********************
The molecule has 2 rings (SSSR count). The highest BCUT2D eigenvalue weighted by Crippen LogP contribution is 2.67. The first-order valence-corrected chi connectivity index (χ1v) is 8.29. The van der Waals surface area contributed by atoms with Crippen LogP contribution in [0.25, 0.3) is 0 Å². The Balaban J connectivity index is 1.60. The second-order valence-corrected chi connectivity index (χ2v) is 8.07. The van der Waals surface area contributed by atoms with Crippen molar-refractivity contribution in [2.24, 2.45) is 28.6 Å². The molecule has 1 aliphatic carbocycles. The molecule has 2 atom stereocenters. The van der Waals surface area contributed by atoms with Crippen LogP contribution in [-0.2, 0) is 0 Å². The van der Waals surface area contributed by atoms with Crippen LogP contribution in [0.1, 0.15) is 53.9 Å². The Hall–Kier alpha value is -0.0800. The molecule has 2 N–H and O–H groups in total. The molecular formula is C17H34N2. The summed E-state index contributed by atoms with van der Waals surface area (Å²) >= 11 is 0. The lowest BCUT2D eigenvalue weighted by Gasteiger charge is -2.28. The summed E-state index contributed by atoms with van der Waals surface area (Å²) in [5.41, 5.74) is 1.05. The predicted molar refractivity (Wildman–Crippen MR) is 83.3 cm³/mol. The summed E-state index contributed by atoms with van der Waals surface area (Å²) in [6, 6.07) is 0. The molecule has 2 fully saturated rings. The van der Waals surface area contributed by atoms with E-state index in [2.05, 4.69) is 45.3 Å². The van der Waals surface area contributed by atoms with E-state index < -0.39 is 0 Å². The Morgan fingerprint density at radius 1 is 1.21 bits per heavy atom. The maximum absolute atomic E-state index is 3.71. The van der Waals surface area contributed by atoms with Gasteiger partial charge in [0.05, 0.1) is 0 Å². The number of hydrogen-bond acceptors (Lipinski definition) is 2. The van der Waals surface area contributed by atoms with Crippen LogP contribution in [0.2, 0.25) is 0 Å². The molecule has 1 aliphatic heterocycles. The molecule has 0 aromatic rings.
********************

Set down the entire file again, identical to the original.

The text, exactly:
The molecule has 2 rings (SSSR count). The highest BCUT2D eigenvalue weighted by Crippen LogP contribution is 2.67. The first-order valence-corrected chi connectivity index (χ1v) is 8.29. The van der Waals surface area contributed by atoms with Crippen LogP contribution in [0.25, 0.3) is 0 Å². The Balaban J connectivity index is 1.60. The second-order valence-corrected chi connectivity index (χ2v) is 8.07. The van der Waals surface area contributed by atoms with Crippen molar-refractivity contribution in [2.24, 2.45) is 28.6 Å². The molecule has 1 aliphatic carbocycles. The molecule has 2 atom stereocenters. The van der Waals surface area contributed by atoms with Crippen LogP contribution in [-0.2, 0) is 0 Å². The van der Waals surface area contributed by atoms with Crippen LogP contribution in [0.1, 0.15) is 53.9 Å². The Hall–Kier alpha value is -0.0800. The molecule has 2 N–H and O–H groups in total. The molecular formula is C17H34N2. The summed E-state index contributed by atoms with van der Waals surface area (Å²) >= 11 is 0. The lowest BCUT2D eigenvalue weighted by Gasteiger charge is -2.28. The summed E-state index contributed by atoms with van der Waals surface area (Å²) in [5.41, 5.74) is 1.05. The predicted molar refractivity (Wildman–Crippen MR) is 83.3 cm³/mol. The summed E-state index contributed by atoms with van der Waals surface area (Å²) in [6, 6.07) is 0. The molecule has 2 fully saturated rings. The van der Waals surface area contributed by atoms with E-state index in [2.05, 4.69) is 45.3 Å². The van der Waals surface area contributed by atoms with E-state index < -0.39 is 0 Å². The Morgan fingerprint density at radius 1 is 1.21 bits per heavy atom. The maximum absolute atomic E-state index is 3.71. The van der Waals surface area contributed by atoms with Gasteiger partial charge in [0.05, 0.1) is 0 Å². The number of hydrogen-bond acceptors (Lipinski definition) is 2. The van der Waals surface area contributed by atoms with Crippen LogP contribution in [0.2, 0.25) is 0 Å². The molecule has 1 aliphatic heterocycles. The molecule has 0 aromatic rings.